Special Issue: Straight edge culture

Categories:  News    Dry Campus, Wet Town
Wednesday, December 9th, 2015 at 8:08 PM
Special Issue: Straight edge culture  by Emma Giering
Contributed Photo

“I’m a person just like you, but I’ve got better got things to do than sit around and smoke dope,” screams Ian MacKaye, lead vocalist of the punk band Minor Threat. While contorting his body on stage to the band’s song “Straight Edge,” circa 1981, MacKaye contributed, and arguably set into motion a history that was just beginning to materialize — the straight edge movement.

In fact, you might have even bumped into an “edger,” at the last concert you went to. If you’ve ever been to a club, bar, or concert where particular individuals are running around with black “Xs” on the back of their hands, chances are they’re either too young to consume alcohol or they’re subscribing to a new lifestyle that’s gaining momentum called “straight edge.”

Being “straight edge” is a lifestyle choice where self-declared adherents limit the type of substances they allow themselves to consume. From a declaration to not drink alcohol, to prohibiting cigarettes and recreational drugs, individuals who subscribe to the straight-edge approach to life are interested in improving themselves through moderating what they allow to influence their minds and consequent decisions.

There is, however, a rather radical fringe of those who partake in the straight edge culture whose lifestyle includes abstaining from sexual activity, avoiding caffeine, embracing veganism and rejecting prescription medications. This more extreme subscription to straight edge doctrine seems less commonplace, and for that reason the article will focus more strongly on the former rather than the latter.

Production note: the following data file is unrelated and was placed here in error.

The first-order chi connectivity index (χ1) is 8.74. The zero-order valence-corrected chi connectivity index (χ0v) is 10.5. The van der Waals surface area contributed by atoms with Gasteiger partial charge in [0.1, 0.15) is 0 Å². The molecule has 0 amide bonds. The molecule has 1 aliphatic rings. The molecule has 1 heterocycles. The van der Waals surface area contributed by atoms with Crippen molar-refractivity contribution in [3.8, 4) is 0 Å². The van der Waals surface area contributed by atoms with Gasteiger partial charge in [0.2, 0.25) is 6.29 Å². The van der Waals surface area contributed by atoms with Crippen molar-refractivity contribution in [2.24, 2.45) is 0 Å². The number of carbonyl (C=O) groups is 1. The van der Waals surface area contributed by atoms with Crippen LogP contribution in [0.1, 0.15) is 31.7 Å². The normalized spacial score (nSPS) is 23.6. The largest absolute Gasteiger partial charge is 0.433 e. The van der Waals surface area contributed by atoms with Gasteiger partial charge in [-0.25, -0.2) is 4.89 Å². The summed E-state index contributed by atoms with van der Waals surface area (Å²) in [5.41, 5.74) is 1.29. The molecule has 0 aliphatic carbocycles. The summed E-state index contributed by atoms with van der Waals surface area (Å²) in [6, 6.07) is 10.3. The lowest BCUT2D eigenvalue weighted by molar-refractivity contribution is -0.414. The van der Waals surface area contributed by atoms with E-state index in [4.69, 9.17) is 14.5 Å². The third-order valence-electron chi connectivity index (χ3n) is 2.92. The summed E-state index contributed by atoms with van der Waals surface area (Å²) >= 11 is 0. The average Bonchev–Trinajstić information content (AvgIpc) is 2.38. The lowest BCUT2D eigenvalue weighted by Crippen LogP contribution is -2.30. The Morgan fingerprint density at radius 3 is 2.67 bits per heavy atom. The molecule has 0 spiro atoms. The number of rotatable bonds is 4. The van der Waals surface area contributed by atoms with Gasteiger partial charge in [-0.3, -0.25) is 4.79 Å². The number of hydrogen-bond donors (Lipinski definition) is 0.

According to the Centers for Disease Control, studies show alcohol abuse can lead to pancreatitis, liver cancer, high blood pressure, and chronic health problems. Not to mention drunk driving is one of the leading causes of death among young adults involved in car accidents. As far as drugs are concerned, a study conducted by University of Cincinnati psychologist Krista Medina in early 2010, showed the brains of college students are impacted by abuse of prescription drugs and from the chemicals contained in marijuana. Medina’s research shows that abuse of drugs and alcohol can massively affect a student’s verbal memory and ability to focus, not to mention long-term mental effects.

For many, adopting the straight edge lifestyle has allowed them to experience a form of catharsis from past transgressions or actions that may not have been in their best interest. It’s a “rebirth” of sorts that allows individuals who may be dissatisfied with the trajectory of their life to step back, assess their mistakes, and participate in a culture renouncing what that individual might feel tempted by, had they not a group or cultural niche to fall back on.